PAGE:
But I’ll try to keep everything up to date!

  1. Why are there no LEDs? If you have an educational discrete CPU and you can not see the internal states, that’s quite useless.

    I have the “8bit Computer MK1” sitting on my desk. I think that is a better example.

  2. Burkhard Kainka did a very nice 4 Bit Project:
    TPS – a very minimal 4 Bit emulation
    and to cotrol/program it just uses 3 push buttons.
    Yes it works – I do have a few versions, and you can see some videos
    I started a facebook page
    There are quite a few implementations now, an Emulator
    and Willie did an online version of this – no hardware required.
    And to generate a few real Outputs, you can use
    a couple of LDRs on your monitor to control real LEDs via a CD4011 – see the video

    I like the project presented here – but who can replicate it?
    There seem to be hardly any LEDs – so you cannot see what is happening.
    But we all have our preferences …

    1. Hi juergenUK, how are you?
      I’m preparing a detailed bill of materials.
      To replicate it, just buy all the components, and send the Gerber files to produce the PCB in some company.
      Of course, some practice with handling a soldering iron and basic knowledge of electronics, components, etc. are also desired.
      I’m working on the project documentation, and I want to write a detailed assembly manual that will help anyone who wants to build it.

      1. I am soldering now for about 50 years at least – so no issue.
        But I have to limit the number of spare time projects I do.
        So I try to to limit it to projects not too complex. Just for fun.

  3. Thanks guys, for all the comments. I respect and admire all of you who are here!

    Indeed, the 8-bit Computer MK1 has a very cool and beautiful design. It’s a fantastic project! However, it uses ICs with PLCC sockets and has microcode, which is beyond the scope of MikroLeo. One of the goals of MikroLeo is to use only through holes for easy assembly. Furthermore, with MikroLeo, it is not necessary to write an EEPROM, for easy configuration.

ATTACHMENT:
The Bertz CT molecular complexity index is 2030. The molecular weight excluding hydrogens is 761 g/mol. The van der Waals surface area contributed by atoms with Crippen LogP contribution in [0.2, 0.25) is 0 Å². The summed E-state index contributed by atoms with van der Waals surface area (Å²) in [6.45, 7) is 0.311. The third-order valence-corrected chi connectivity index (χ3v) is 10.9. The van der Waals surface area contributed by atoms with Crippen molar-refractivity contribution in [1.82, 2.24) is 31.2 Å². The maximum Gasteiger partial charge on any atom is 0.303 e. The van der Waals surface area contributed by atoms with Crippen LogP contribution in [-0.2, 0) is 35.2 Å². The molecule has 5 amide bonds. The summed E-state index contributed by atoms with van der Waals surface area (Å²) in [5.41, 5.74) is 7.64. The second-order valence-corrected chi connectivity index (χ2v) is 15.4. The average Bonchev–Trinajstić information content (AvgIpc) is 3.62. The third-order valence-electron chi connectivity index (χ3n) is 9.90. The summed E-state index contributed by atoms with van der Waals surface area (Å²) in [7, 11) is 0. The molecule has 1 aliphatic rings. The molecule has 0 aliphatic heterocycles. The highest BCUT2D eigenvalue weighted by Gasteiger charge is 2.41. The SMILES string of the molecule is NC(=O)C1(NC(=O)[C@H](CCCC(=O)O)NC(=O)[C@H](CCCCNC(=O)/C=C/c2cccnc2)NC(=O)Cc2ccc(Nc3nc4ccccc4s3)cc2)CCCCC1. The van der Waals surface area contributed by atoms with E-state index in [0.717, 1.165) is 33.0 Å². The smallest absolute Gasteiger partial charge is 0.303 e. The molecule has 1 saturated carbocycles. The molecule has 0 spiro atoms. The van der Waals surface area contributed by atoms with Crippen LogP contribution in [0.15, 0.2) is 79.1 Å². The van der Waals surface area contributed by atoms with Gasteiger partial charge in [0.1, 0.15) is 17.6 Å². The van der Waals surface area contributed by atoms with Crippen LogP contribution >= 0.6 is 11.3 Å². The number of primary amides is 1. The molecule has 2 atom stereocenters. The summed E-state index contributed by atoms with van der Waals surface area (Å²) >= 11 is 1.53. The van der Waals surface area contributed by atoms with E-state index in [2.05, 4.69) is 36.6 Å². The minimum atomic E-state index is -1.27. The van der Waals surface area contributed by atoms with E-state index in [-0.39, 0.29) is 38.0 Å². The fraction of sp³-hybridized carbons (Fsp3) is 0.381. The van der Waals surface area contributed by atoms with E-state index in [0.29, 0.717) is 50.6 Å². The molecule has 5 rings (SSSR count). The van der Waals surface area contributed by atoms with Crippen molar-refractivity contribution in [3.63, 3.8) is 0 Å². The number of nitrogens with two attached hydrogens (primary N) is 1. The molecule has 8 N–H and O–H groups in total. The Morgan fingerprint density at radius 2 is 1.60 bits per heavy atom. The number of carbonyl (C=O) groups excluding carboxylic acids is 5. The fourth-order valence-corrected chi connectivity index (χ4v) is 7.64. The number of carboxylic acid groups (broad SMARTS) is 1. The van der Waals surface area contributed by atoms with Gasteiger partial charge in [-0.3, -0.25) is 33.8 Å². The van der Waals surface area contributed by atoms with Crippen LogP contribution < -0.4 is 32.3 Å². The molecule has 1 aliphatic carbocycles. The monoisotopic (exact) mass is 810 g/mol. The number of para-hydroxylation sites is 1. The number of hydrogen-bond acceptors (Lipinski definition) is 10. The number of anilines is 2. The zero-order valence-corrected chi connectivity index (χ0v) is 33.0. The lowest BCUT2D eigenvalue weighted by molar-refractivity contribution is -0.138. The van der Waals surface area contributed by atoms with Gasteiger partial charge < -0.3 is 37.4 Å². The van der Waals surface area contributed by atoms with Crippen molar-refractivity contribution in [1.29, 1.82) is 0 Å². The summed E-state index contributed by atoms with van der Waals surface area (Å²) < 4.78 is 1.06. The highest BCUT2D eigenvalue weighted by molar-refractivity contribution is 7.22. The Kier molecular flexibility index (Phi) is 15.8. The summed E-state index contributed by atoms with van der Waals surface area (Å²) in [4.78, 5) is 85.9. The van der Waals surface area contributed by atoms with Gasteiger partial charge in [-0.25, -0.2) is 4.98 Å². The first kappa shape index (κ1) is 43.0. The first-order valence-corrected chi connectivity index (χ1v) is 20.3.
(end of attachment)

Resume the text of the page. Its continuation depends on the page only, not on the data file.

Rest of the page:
The use of chips such as the ATMega, FPGA, microcontroller or microprocessor is also not one of the objectives of the project, as it was designed to use only simple ICs. If you use these chips, the individual study of the essential elements of computers (arithmetic and logic unit, memory, addressing, generation of control signals, program counter, registers, etc.) must be abstracted.

    LEDs and 7-segment displays can be easily connected to MikroLeo. All control signals, registers, data buses and the program counter are available through the pin header connectors. If everything were put on the PCB, it would greatly increase the size.

  4. Somewhere I Have my old homework from a Computer Engineering degree. 4 bits, one 74HC184, static ram, One week Lab project, and I don’t remember much else. I think the week
    before we had to build the equivalent of the ‘184. I remember playing games to get ‘free’ operations from a simple adder. These things haunt my dreams.